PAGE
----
LINK FELLOWS/INTERNS/SCHOLARS, WHERE ARE THEY NOW?
We are proud of our Link Fellows/Interns/Scholars, and are especially proud of the vital contributions that they have made in the advancement of simulation and training, ocean engineering and instrumentation, and energy resources development and conservation, throughout their careers. These advancements are increasingly beneficial to the world in which we live and significantly impact the advancement and security of our nation in important ways.
If you are or were a Link Fellow/Intern/Scholar, we would love to hear from you! Please email the Link Foundation Office Administrator, Martha Gahring, at . We would love to tell your story on our page!
Below are a few stories of former Link Fellows/Interns/Scholars we thought you might enjoy learning more about.
Dr. Andrew Clark, Trustee, Link Foundation Board, and 1979 Summer Intern at Harbor Branch
While earning a BS in Ocean Engineering from Florida Atlantic University (FAU) in 1979, Dr. Clark received a Link Foundation Intern scholarship which provided the opportunity for him to spend a summer working at Harbor Branch Foundation (now known as Harbor Branch Oceanographic Institute at Florida Atlantic University).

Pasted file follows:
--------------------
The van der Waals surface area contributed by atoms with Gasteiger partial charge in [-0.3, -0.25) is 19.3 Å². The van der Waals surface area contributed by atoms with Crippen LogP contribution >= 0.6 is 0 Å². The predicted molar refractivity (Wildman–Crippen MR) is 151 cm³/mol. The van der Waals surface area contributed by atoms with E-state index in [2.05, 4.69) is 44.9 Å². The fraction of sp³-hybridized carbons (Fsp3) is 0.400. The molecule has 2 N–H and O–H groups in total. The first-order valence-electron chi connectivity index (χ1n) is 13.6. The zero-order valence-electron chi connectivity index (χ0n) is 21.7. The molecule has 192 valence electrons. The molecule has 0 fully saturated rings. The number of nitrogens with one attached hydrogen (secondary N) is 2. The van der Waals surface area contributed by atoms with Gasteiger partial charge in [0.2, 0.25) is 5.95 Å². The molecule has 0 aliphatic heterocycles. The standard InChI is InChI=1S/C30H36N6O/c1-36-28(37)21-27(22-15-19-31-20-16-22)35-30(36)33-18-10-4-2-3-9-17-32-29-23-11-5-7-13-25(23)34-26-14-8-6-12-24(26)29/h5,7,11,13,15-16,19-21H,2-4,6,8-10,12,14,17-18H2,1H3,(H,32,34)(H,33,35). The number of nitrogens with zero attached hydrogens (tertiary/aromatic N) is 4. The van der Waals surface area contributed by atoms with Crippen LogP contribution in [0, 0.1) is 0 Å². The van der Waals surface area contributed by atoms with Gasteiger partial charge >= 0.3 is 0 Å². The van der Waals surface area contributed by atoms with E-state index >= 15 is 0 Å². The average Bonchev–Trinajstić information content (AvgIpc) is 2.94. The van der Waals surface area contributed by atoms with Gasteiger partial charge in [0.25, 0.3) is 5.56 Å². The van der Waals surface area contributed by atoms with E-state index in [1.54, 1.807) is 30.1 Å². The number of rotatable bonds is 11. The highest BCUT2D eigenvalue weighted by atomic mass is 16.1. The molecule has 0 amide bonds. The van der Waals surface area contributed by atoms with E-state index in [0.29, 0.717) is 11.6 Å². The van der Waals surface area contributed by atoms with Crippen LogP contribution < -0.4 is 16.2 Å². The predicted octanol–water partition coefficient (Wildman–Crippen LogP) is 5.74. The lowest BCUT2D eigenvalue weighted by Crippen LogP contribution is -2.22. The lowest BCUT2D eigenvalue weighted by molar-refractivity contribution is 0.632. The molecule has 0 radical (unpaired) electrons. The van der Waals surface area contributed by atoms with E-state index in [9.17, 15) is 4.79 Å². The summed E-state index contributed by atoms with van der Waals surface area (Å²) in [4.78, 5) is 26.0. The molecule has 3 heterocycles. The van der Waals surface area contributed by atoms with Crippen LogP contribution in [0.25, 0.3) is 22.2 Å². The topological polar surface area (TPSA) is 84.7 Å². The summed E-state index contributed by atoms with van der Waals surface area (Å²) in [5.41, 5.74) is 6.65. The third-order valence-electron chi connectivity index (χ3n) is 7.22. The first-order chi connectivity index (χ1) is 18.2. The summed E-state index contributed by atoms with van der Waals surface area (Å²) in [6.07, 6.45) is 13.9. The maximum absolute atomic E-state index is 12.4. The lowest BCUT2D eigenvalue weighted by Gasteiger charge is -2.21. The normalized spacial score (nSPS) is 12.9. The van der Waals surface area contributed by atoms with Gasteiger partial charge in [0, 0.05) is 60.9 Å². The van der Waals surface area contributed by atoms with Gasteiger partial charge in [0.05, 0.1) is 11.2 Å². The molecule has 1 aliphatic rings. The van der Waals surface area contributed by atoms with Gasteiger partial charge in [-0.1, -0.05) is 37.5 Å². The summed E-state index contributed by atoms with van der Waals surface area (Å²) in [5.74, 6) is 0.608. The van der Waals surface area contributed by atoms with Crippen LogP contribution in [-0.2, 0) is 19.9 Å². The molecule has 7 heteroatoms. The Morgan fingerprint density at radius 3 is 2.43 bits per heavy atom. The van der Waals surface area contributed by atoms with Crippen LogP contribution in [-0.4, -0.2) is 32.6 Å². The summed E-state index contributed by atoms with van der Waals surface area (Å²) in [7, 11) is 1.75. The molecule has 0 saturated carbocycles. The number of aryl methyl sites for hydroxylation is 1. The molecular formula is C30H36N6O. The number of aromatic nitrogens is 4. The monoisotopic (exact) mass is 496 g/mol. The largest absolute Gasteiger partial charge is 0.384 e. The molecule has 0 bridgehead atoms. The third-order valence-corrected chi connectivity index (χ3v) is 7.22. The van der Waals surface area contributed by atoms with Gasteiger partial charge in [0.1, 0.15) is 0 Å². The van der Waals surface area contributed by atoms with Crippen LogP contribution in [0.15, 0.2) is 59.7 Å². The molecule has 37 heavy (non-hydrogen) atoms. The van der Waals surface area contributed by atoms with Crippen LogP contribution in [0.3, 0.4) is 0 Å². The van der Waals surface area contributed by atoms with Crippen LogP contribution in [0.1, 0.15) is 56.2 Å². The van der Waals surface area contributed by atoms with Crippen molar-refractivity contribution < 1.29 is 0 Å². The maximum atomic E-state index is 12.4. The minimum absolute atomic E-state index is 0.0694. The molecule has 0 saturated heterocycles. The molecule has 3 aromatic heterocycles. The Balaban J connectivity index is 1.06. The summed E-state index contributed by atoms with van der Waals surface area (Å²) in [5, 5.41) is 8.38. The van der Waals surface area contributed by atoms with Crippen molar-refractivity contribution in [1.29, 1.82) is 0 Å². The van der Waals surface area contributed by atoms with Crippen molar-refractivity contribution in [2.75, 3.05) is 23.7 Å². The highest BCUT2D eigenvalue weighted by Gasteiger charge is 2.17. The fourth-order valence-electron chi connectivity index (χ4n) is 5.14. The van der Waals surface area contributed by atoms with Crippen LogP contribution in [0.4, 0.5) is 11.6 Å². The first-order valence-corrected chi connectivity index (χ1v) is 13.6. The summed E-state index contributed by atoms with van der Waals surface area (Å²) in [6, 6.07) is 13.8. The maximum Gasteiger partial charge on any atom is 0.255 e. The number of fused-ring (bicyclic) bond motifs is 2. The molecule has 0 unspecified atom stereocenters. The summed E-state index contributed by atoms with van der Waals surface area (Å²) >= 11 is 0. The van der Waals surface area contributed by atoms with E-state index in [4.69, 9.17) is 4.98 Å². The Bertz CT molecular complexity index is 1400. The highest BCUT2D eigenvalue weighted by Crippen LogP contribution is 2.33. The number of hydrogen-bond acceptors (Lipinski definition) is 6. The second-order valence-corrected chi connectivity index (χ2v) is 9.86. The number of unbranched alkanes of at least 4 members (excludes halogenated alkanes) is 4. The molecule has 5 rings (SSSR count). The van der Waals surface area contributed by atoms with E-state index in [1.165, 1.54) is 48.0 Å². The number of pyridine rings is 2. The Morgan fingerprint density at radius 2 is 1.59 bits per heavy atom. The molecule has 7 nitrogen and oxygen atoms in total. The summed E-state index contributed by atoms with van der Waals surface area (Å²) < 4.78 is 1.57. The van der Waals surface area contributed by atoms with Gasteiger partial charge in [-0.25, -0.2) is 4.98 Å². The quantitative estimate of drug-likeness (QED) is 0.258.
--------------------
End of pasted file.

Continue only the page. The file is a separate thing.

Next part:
It was during the summer as a Link Foundation Intern at Harbor Branch that Dr. Clark made both lifelong professional contacts and friendships. More importantly, however, Dr. Clark credits this time where he first witnessed the tremendous and powerful force created through, as he states, “the total immersion of scientists and engineers working together, solving problems and making discoveries in an unfettered, creative environment,” which set the path for his professional life.
After Dr. Clark’s graduation from FAU, he found himself drawn back to an entry level job at Harbor Branch. There, he worked his way up through the ranks to eventually become Director of Engineering. Since Dr. Clark’s time at Harbor Branch, he has held several leadership positions in both government and industry and has founded three successful companies all which are still operating profitably today. These companies were established on the same ethic of fostering a creative nexus of science and technology, which he learned while an Intern at Harbor Branch. Dr. Clark continues to collaborate with his colleagues at Harbor Branch Oceanographic Institute at Florida Atlantic University to this day.
In 1999, Dr. Clark was appointed as a Special Advisor to the Link Foundation Board of Trustees, and in 2005 he became a Trustee of the Link Foundation.